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Wednesday, 13 November 2013

Construction and Working of Pyrometer

Construction and Working of Pyrometer
Points : Construction and Working of Pyrometer, Temperature Measurement Temperature Measurement The heat treater must, of course, know the temperature of a furnace which he is operating. The most ancient pyrometer is the human eye, and heat treaters still rely on their observation of “color” of the metal or furnace, when no better means of temperature indication is available.
Modern parametric equipment, of course, is quite elaborate and complex and is often coupled with control mechanisms for maintenance of temperature in the furnace, and also with recording devices so that the record of the treatment may be readily reviewed. It is beyond the scope of this book to deal at length with this subject. With the exception of instruments of the observation type, called radiation and optical pyrometers. the most widely used type of pyrometer consists of a thermocouple and its indicating or measuring instrument. The thermocouple consists of two dissimilar wires welded together at one end; this particular weld is known as the hot junction. This end is inserted in the furnace at the place where a temperature measurement is to be made. Obviously, many thermocouples may be spotted about the furnace if needed. The open end of the thermocouple is connected to suitable conducting wires. The point of union of each of the wires of the thermocouple to its lead wire is the cold junction. The temperature at the cold junction is usually maintained constant. The thermocouple is, in essence, a heat engine which delivers an electric current that in amount is a function of the difference in temperatures between the hot and cold junctions. Since the device produces a small electric current (direct current), it can be used to actuate control mechanisms and recording devices.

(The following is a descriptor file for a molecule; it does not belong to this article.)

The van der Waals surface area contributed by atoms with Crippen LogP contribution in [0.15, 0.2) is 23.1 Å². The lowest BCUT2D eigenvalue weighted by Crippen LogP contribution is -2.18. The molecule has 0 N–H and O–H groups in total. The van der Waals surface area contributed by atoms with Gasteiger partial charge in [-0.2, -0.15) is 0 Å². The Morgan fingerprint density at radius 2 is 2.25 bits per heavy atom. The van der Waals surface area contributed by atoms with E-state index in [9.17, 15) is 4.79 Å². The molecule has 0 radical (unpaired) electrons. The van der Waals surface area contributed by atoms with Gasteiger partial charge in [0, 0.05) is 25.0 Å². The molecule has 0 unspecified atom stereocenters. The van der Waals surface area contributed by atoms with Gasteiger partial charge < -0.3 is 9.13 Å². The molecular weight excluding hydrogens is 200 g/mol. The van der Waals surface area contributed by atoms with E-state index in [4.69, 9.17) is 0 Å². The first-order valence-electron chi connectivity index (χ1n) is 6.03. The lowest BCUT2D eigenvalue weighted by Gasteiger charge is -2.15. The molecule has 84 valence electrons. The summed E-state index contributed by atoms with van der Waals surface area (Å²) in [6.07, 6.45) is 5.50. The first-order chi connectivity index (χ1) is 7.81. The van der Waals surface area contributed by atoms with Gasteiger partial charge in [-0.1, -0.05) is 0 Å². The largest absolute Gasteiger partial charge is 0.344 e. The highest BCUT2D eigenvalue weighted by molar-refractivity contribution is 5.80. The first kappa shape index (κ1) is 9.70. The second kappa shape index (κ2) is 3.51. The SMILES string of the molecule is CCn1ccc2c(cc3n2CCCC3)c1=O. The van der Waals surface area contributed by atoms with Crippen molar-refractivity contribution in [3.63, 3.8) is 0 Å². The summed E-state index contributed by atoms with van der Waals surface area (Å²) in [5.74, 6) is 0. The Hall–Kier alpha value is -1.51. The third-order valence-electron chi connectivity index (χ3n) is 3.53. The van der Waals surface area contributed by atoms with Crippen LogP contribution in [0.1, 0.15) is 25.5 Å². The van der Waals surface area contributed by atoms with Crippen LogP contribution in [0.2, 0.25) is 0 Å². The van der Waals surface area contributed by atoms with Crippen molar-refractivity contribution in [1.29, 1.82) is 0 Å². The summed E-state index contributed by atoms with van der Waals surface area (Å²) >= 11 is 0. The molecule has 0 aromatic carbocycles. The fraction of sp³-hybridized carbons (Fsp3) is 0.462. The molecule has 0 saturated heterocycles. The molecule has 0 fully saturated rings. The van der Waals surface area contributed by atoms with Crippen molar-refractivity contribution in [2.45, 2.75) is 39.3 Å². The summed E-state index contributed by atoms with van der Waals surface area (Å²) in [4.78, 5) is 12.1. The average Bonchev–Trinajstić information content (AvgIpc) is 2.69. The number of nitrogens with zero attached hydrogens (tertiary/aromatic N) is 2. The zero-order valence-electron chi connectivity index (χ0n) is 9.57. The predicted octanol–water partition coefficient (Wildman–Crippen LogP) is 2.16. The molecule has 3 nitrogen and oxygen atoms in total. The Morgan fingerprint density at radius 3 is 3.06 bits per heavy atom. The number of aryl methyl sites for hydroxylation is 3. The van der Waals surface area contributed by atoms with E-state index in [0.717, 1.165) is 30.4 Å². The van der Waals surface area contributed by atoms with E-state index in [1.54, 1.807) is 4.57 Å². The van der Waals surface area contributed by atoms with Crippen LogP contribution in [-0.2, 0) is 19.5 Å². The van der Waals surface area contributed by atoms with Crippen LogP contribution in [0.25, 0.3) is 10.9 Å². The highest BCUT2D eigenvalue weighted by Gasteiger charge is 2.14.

The three most common kinds of thermocouples are those in which the component wires are: (1) Alumel and Chromel, (2) iron and Constantan, and (3) platinum and an alloy of platinum. The first is especially for oxidizing conditions, the second for reducing conditions, and the third for higher temperature ranges than the other two since platinum has a higher melting point. To prolong the life of the thermo couple elements, protection tubes of refractoriness or. of heat resistant metals commonly surround the wires. Naturally the wires are insulated from each other in assembling the thermocouple. gives the relationship between the emf development and the temperature for several common thermocouples.

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